In the past two weeks FOX 7 has heard from the convicted killer who played in a role in the Houston mass murders in the 1970's. After the story aired an Austin area man with an unbelievable connection to the murders contacted FOX 7.
Philip John Manning was once believed to be dead.
"If it hadn't happened to me, I wouldn't believe it either," Manning said.
Manning, who goes by PJ, said he grew up in an abusive household in Houston.
"People screaming and cursing, drunkenness all the time, everyday, I was afraid to come home," Manning recalled.
So when he was 13, he took off and later joined the army using the name of a family friend who had died as a baby.
"Seventeen years later I used his birth certificate," Manning said.
A few weeks after he ran away, remains were found outside Houston and believed to be his.
"I was unaware a body was found, didn't know I was presumed dead. I knew nothing about it, my mother, everybody, thought I was really dead."
While stationed in Louisiana, Manning said he ran into a family member.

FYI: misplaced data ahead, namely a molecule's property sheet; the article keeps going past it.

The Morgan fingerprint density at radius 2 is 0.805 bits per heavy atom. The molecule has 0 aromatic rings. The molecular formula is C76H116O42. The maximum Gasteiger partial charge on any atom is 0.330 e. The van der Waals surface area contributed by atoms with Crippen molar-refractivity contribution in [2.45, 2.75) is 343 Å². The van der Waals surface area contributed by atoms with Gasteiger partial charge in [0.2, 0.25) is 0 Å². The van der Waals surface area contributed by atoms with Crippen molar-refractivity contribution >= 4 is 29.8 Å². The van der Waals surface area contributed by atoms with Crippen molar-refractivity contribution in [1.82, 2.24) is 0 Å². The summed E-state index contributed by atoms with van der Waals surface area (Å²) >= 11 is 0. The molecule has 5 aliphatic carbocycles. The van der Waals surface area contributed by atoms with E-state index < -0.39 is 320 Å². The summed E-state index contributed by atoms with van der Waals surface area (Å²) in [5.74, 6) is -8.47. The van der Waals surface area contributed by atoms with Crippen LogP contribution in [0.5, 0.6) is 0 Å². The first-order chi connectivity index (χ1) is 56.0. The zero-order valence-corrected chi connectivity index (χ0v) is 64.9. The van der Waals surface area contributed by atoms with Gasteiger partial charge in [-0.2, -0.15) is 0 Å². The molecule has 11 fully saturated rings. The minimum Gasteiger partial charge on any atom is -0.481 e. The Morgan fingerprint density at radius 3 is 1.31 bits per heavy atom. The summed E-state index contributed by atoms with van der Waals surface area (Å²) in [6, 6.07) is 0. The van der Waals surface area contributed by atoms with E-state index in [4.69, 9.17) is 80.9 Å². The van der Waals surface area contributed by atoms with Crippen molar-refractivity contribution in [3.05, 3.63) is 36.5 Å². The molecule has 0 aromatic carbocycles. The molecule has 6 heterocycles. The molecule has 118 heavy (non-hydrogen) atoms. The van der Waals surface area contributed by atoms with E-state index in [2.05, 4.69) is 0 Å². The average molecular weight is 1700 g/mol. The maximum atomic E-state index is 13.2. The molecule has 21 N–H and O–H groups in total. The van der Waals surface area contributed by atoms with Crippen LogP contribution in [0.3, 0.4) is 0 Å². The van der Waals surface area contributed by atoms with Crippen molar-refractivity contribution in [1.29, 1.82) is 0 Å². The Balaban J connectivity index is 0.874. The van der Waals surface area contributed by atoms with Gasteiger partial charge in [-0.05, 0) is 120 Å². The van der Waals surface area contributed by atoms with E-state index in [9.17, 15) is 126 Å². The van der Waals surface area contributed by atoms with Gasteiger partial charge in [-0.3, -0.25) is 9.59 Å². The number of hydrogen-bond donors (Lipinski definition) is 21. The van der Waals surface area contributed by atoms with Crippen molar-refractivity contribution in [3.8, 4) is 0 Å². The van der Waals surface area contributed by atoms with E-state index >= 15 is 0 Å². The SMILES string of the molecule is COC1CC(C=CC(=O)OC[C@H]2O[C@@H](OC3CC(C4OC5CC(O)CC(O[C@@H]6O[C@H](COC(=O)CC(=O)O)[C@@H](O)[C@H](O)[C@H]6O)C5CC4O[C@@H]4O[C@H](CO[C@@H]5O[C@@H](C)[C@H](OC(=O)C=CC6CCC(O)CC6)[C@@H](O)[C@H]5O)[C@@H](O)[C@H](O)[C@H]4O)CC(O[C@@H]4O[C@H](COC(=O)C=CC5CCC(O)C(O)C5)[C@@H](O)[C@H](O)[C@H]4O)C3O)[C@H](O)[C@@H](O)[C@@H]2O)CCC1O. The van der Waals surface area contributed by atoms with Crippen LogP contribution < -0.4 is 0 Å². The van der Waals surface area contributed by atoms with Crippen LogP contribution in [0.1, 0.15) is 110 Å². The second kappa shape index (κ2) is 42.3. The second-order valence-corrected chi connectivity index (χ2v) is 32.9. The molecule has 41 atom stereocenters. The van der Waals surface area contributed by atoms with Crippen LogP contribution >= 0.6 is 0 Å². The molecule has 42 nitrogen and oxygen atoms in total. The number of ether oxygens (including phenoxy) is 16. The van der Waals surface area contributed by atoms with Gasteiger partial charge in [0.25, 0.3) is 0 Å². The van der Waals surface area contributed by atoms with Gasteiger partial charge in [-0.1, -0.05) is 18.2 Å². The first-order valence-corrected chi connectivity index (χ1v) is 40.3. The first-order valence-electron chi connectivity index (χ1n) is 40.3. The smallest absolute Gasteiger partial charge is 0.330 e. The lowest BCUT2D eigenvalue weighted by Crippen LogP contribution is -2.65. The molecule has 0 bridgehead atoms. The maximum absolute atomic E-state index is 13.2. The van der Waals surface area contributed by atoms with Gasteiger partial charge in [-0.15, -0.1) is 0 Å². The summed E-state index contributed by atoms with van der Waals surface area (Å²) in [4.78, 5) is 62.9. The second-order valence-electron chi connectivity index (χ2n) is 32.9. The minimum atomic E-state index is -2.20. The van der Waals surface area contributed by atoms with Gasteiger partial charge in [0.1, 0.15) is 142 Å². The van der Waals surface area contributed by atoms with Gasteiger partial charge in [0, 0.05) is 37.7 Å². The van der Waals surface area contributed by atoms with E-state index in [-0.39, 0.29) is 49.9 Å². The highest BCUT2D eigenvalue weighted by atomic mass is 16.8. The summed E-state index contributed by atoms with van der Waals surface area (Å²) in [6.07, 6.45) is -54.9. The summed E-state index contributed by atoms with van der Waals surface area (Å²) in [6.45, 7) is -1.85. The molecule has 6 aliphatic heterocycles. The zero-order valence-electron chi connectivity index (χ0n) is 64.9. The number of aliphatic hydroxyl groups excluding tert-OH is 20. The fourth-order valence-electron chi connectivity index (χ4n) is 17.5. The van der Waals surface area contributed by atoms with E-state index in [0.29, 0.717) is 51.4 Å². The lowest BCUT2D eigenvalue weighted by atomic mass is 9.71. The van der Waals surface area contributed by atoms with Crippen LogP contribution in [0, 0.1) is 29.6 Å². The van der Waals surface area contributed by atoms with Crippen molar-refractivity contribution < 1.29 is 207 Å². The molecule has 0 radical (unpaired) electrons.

"We ended up at a bus station in Lake Charles, Louisiana. I walked in and saw my uncle," Manning recalled.
That meeting led to the truth coming out.
"They called me to a black government car and wanted to interview me at headquarters," Manning said. "They said, do you know Philip Manning, and I started crying, yes."
He left the army and returned home. At that time, boys from Houston started disappearing. It was later discovered that serial killers Dean Corll and Wayne Henley were responsible for the deaths of at least 30 boys.
The remains that were once identified as Manning's were then believed to belong to one of Corll and Henley's victims.
"Just the fact that it had my name for a while makes me sad," Manning said. "One has to ask, who's remains are those? Whose bones are those?" asked Manning.
To this day, they have not been identified. Houston area police and the Harris County Medical Examiner's Office are still working to positively identify those remains found in the Taylor Bayou in Houston.